Radio Free Asia Founding President Retires

Radio Free Asia founding president Richard Richter. Photo: RFA.

WASHINGTON, July 19, 2005 (RFA)—Veteran journalist Richard Richter retired on July 29 as founding president of Radio Free Asia (RFA) after more than a half-century in print, broadcast, and electronic media.

The bipartisan Broadcasting Board of Governors (BBG) chose Richter, a longtime executive producer with ABC, CBS, and PBS television, to launch RFA in 1996, shortly after the U.S. Congress authorized its creation as a “surrogate” broadcaster providing news and information to those East Asian countries that lack free media.

“Few people in the history of international broadcasting have served with the intellectual honesty and the essential decency as Dick Richter,” BBG Chairman Kenneth Y. Tomlinson said in a statement. “He is a good man, and he has been a terrific leader. Journalistic excellence has been the hallmark of Radio Free Asia under Dick Richter.”

Award-winning news content

Few people in the history of international broadcasting have served with the intellectual honesty and the essential decency as Dick Richter. He is a good man, and he has been a terrific leader. Journalistic excellence has been the hallmark of Radio Free Asia under Dick Richter.


Under Richter’s leadership, RFA has launched and continues to expand round-the-clock, award-winning news broadcasts to the closed countries of East Asia in Burmese, Cantonese, Khmer, Korean, Lao, Mandarin, Shanghaiese, Tibetan, Uyghur, and Vietnamese. Also under his leadership, RFA maintains an award-winning Web site in nine languages at, as well as a number of toll-free caller hotlines that reach listeners in Mandarin, Cantonese, Khmer, Tibetan, and Uyghur.

“For all my years in the news business, I have felt a great sense of responsibility to deliver information and to get it right—to use my privileged position as a journalist to enrich readers, viewers, and listeners,” Richter said. “But my time at RFA has been the most fulfilling—to hear from listeners that RFA is ‘a lighthouse and a beacon of hope,’ that our broadcasts are like ‘the drinking water of life or a spirit of freedom.’ What could be better than that?”

“Initially, repressive governments reviled RFA, because we were letting people know what was going on in their own countries—providing information that their own leaders would suppress. Other news organizations were skeptical too, but not anymore, because time after time RFA has managed to break news that no one else had. Now we’re recognized as an exceptional source of accurate news about Asia.”

RFA reporters broadcast to their homelands using their native languages and dialects, he said, and knowing that they are reaching “people starved for honest, responsible news.”

Positive listener feedback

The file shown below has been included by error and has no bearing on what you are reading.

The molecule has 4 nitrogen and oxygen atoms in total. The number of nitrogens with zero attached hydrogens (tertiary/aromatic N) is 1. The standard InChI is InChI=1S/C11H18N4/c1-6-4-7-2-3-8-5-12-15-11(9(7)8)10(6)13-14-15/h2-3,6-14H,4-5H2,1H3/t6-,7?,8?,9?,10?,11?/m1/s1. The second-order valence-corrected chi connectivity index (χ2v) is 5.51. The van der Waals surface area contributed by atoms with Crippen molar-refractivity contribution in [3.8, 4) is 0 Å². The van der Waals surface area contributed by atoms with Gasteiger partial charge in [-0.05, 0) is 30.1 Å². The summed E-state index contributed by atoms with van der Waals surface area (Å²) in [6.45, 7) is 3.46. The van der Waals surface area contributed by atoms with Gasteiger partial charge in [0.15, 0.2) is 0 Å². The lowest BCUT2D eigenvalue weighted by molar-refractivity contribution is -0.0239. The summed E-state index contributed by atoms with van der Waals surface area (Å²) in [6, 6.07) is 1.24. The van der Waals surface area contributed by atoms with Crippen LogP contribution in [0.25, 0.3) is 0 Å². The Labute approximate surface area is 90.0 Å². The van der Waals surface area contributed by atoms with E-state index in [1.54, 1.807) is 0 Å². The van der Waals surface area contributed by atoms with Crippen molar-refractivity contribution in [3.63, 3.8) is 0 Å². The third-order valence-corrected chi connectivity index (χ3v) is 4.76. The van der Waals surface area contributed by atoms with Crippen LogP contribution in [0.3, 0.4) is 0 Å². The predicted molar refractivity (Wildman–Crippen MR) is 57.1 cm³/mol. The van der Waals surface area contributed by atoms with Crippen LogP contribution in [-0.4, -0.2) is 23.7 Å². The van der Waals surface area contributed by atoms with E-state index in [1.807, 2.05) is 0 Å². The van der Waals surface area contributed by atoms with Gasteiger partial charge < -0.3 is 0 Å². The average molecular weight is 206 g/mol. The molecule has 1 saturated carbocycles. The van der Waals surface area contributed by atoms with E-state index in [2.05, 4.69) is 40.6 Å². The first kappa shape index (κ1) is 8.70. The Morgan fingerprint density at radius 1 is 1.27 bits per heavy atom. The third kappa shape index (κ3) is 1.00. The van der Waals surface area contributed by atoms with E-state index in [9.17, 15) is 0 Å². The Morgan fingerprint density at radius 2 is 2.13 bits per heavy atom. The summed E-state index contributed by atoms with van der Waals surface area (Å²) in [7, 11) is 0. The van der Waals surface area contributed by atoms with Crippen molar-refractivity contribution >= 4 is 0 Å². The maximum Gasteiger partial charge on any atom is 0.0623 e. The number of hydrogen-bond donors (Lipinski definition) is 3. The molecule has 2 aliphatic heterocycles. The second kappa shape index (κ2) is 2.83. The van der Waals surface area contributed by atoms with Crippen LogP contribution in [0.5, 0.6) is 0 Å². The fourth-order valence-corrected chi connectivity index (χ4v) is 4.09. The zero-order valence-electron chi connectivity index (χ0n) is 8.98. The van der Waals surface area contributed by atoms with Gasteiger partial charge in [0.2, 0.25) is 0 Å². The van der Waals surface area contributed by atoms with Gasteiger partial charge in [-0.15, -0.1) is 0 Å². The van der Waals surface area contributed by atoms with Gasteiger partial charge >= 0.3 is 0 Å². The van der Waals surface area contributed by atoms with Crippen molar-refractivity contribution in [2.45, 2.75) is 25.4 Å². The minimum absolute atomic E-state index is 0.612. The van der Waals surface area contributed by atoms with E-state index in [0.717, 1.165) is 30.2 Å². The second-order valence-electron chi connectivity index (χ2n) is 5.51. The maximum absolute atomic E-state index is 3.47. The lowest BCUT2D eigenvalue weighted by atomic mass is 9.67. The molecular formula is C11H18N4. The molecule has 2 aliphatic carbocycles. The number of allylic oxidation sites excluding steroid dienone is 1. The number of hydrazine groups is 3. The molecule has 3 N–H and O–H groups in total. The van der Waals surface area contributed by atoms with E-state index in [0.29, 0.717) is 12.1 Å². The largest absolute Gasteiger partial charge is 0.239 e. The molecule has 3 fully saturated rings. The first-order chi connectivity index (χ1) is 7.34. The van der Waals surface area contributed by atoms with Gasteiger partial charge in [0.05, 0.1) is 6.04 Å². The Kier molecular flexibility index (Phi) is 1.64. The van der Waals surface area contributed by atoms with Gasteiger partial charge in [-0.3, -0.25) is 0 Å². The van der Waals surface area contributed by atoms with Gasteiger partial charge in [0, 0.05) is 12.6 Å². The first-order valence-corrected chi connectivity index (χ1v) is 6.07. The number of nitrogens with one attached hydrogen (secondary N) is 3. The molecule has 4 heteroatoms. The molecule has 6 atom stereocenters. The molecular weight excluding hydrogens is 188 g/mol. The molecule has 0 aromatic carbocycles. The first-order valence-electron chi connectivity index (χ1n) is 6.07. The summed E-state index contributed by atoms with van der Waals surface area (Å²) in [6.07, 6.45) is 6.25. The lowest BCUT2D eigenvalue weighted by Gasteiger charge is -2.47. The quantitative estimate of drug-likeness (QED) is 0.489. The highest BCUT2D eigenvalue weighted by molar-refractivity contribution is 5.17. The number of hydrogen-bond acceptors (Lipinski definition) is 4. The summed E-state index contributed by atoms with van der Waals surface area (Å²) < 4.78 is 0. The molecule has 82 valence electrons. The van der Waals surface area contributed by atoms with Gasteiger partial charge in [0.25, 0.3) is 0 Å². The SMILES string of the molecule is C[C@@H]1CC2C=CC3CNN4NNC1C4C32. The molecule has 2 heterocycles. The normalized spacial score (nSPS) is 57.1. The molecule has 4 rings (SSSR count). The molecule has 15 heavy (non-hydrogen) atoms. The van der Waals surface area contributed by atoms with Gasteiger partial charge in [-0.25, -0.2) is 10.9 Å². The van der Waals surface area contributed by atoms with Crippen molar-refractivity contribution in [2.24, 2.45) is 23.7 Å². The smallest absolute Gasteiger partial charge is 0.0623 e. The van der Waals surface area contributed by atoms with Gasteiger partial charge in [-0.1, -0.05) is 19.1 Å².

Listener feedback has been overwhelmingly positive, Richter said, citing a recent caller from China’s Jiangxi Province who said: “I love you, Radio Free Asia. You have given me the courage of life [and] brought hope to the future of China…[You] have taught me the true value of life.”

Richter also cited a recent letter from a North Korean man hiding in China who wrote: “For those who can ask no help… RFA is a lifeline…I have informed other defectors about your radio and urged them to listen. I tell these refugees to lie low, hold onto their hopes, be patient, and listen to RFA."

The BBG has named RFA’s Vice President for Administration and Finance, Libby Liu, as acting president of the corporation, effective Aug. 1, pending final selection of a new president.

An award-winning media career

Before founding RFA, Richter worked for 25 years at ABC News and CBS News as a producer, senior producer, and executive producer for news and documentaries.

At ABC Evening News, Richter served as executive producer and was a founding senior producer of “Good Morning America.” As senior producer of the ABC News Close-up series, he worked on 64 documentaries that won virtually every major national and international award.

Richter worked as executive producer for the Public Broadcast Laboratory, a two-year experiment in public television, which preceded the creation of PBS, before joining ABC.

From 1989-94, Richter was at Washington, DC PBS affiliate WETA as executive producer of news and public affairs. He managed production of “Washington Week in Review,” news specials, and other documentary programs and series for broadcast on PBS.

Richter began his career as a reporter for Newsday and went on to work as a writer and editor for The New York World-Telegram and The Sun. He received a B.A. in English from Queens College in New York. He also was the recipient of the CBS News Fellowship at Columbia University for the study of African affairs, and from 1963-67 he served on the Peace Corps staff in Washington and Kenya.

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